I’ve never seen a commercial for an apartment complex; never even heard a radio ad. Apartment marketing is out there but unless you’re looking for it generally you aren’t going to find it. I think the majority of searchers are leading with their price nose first and location nose second. Can you get your branding to overcome those obstacles?

Branding your properties isn’t for everyone. Some companies take the plunge and with the right strategy can be very successful. Let’s get the conversation started. What do you think?

Happy renting everyone.

I make mistekes all the time. In fact I like to tell my boss “All the mistakes I made today were to learn.” 3 years ago I was asked to redesign our website. If my boss was to ask me to grade the end result, I would say a B. If you cornered me alone I would probably say B- or C+ depending on my mood. Don’t misunderstand, the site IS effective and overall I feel that it’s a good one (You be the judge by visiting) but maybe because I was so involved in the whole process I am more judgmental. There are things I love about it and there are things I wish I had done differently. Lately with all of the new technologies and the growth (more like explosion) of social media my redesign itch has become more and more prevalent. Here are some key things I’d like to implement on our next website redesign:

The website’s template colors do NOT have to match the logo.

We have a dark logo. (Dark green and burgundy). We added some light brown colors for contrast but darker colors make the site feel claustrophobic. Sites today seem to be going with the lighter colors; white, lighter yellows, greens and browns. The new site will use a lighter palette thus making the site feel more comfortable. Bottom line is it’s important to pick the right colors because they can really shape how someone feels about your brand. Check out this great article: Empathizing Color Psychology in Web Design

Outsource.

Whether you outsource to multiple design teams (SEO experts, graphic experts, social integration) or a single shop; make sure you outsource. We are Property Management experts. (okay maybe not all of you) I am an IT guy and I program our internal applications but that doesn’t mean that I have all of the know how necessary to create a Webby Award masterpiece. (Trust me I don’t) Take your time and shop around; make sure you start looking within your own industry. Hire the experts who know your business.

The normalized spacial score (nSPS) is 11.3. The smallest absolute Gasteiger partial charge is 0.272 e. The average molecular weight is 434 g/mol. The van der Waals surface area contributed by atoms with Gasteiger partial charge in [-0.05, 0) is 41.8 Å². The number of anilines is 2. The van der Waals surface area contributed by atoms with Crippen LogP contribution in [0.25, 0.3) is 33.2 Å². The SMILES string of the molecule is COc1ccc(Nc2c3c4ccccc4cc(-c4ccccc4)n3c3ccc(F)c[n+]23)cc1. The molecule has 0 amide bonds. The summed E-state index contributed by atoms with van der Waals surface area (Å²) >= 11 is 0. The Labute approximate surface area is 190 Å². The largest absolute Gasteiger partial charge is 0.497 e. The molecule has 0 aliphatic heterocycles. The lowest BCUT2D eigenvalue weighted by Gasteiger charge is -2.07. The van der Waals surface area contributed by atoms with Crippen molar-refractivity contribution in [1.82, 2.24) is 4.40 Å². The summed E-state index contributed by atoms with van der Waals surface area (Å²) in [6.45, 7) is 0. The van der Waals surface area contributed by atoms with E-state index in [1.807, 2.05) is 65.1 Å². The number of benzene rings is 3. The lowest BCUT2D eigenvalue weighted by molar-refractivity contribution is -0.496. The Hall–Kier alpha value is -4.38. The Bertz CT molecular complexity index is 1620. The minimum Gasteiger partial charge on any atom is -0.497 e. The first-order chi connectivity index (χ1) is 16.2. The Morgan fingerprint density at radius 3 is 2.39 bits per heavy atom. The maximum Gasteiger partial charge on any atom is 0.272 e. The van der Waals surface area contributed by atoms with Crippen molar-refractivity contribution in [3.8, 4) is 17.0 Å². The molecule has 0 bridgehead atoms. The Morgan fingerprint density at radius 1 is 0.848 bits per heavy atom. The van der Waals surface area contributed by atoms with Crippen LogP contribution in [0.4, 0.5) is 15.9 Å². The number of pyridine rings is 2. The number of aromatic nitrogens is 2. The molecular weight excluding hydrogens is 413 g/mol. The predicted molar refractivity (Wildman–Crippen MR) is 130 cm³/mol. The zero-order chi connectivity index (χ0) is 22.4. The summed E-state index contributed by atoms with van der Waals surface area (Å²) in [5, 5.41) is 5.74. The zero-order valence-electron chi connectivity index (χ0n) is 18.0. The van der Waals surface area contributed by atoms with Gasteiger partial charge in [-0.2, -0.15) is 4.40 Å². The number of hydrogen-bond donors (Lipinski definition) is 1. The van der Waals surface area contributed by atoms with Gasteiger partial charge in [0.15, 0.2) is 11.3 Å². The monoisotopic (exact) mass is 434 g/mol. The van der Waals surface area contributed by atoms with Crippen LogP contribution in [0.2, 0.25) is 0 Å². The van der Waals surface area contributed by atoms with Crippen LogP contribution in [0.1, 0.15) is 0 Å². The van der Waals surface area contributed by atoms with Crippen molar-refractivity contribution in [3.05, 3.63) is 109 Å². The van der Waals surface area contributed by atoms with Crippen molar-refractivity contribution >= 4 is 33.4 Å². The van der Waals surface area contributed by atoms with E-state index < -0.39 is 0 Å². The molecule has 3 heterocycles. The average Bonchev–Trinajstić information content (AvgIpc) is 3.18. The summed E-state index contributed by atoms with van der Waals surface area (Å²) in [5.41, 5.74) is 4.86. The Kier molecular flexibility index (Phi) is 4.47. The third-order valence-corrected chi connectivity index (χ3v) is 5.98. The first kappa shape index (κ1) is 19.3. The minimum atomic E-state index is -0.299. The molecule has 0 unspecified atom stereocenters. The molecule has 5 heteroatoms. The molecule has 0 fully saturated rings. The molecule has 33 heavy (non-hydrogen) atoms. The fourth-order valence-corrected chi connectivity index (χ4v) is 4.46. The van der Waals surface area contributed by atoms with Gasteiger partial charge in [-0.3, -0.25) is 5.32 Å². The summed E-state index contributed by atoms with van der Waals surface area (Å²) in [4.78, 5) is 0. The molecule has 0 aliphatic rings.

Better Integration with Facebook and Twitter.

Years ago we weren’t talking social. Most people in here never even lifted their heads above their cubicles. Now we NEED the Twitter feeds, Facebook like buttons, and latest Facebook status updates. I’ll be the first to admit it; I didn’t see this coming 3 years ago but I feel it’s a requirement to have now especially if you’re selling something. It brings your web presence full circle, encourages conversations and can increase your page views. Plus .. it’s FREE!

Blogging.

Blogging can keep people on your site longer, can make you seem like a big player in your industry (even if you aren’t… seriously folks I speak from experience here), and it’s a good way to get people to come back. Our next site will have wordpress installed and ready to go.

Reviews / Comments.

It would be awesome to pull up a property page and allow the prospect to write comments or leave a review. I mean why give all the reviews to Google or apartmentratings.com? By providing your own you can help with your SEO and empower your prospects or residents to converse about your brand. Win, win. In addition because you are creating this section on your own website, you can choose to remove those grammatical train wrecks without having to pay a yearly fee.

I’ll pay more attention to Search Engine Optimization.

I’m not a SEO expert. I know that I need better keywords. Setting up your links like Baltimore-Apartments/AmericanaSouthdale.html works very well. Blogging and putting up relevant content will also help with your search engine placement. Do you want to learn more about SEO and how to do it? Here’s a great how-to right here. Don’t want to read about it? Outsource. But I already said that.

Personalize the experience.

This is something that Amazon does very well. I want to allow my prospects to register (but don’t have to) where they can receive personalized service when they visit again. “Hello Mr. So-and-so I see you searched for a 2 bedroom yesterday @ Neverland Apartments… are you still interested in that?” or show communities on their main page that offer the price range they are looking for. In addition we’ll capture their email address if they register so we have an outlet to contact them. It isn’t cheap (or easy) to implement but it can sure heighten the interest in your apartments if you’re tailoring the content for their specific needs.

Happy renting everyone.

Thanks to Tiger Color and BlogSpot for the images.